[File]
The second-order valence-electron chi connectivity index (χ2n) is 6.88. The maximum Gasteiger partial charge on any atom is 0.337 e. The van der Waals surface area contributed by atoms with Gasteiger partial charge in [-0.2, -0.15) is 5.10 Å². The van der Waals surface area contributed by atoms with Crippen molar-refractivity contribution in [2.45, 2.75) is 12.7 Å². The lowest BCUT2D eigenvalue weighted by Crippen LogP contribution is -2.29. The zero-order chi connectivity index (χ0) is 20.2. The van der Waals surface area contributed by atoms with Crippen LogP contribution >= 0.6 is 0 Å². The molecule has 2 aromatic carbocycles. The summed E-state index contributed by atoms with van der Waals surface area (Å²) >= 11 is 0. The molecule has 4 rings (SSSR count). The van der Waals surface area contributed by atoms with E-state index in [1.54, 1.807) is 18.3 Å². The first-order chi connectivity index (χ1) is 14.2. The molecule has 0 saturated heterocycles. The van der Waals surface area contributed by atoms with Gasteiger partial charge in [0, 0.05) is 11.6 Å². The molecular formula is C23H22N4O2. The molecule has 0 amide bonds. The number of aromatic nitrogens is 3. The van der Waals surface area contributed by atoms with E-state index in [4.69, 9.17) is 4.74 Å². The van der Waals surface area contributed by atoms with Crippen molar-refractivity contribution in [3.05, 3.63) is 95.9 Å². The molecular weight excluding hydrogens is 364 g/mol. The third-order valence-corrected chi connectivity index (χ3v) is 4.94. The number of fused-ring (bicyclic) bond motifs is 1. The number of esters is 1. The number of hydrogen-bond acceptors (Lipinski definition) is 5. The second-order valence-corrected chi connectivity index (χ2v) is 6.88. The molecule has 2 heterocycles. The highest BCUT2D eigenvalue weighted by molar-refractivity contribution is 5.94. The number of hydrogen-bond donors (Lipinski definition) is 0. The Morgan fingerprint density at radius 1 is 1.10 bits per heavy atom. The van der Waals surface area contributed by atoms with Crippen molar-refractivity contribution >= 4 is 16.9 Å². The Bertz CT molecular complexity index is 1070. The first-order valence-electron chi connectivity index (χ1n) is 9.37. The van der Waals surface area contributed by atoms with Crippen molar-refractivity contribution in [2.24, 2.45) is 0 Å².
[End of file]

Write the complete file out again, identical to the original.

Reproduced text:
The second-order valence-electron chi connectivity index (χ2n) is 6.88. The maximum Gasteiger partial charge on any atom is 0.337 e. The van der Waals surface area contributed by atoms with Gasteiger partial charge in [-0.2, -0.15) is 5.10 Å². The van der Waals surface area contributed by atoms with Crippen molar-refractivity contribution in [2.45, 2.75) is 12.7 Å². The lowest BCUT2D eigenvalue weighted by Crippen LogP contribution is -2.29. The zero-order chi connectivity index (χ0) is 20.2. The van der Waals surface area contributed by atoms with Crippen LogP contribution >= 0.6 is 0 Å². The molecule has 2 aromatic carbocycles. The summed E-state index contributed by atoms with van der Waals surface area (Å²) >= 11 is 0. The molecule has 4 rings (SSSR count). The van der Waals surface area contributed by atoms with E-state index in [1.54, 1.807) is 18.3 Å². The first-order chi connectivity index (χ1) is 14.2. The molecule has 0 saturated heterocycles. The van der Waals surface area contributed by atoms with Gasteiger partial charge in [0, 0.05) is 11.6 Å². The molecular formula is C23H22N4O2. The molecule has 0 amide bonds. The number of aromatic nitrogens is 3. The van der Waals surface area contributed by atoms with E-state index in [4.69, 9.17) is 4.74 Å². The van der Waals surface area contributed by atoms with Crippen molar-refractivity contribution in [3.05, 3.63) is 95.9 Å². The molecular weight excluding hydrogens is 364 g/mol. The third-order valence-corrected chi connectivity index (χ3v) is 4.94. The number of fused-ring (bicyclic) bond motifs is 1. The number of esters is 1. The number of hydrogen-bond acceptors (Lipinski definition) is 5. The second-order valence-corrected chi connectivity index (χ2v) is 6.88. The molecule has 2 heterocycles. The highest BCUT2D eigenvalue weighted by molar-refractivity contribution is 5.94. The number of hydrogen-bond donors (Lipinski definition) is 0. The Morgan fingerprint density at radius 1 is 1.10 bits per heavy atom. The van der Waals surface area contributed by atoms with Crippen molar-refractivity contribution >= 4 is 16.9 Å². The Bertz CT molecular complexity index is 1070. The first-order valence-electron chi connectivity index (χ1n) is 9.37. The van der Waals surface area contributed by atoms with Crippen molar-refractivity contribution in [2.24, 2.45) is 0 Å².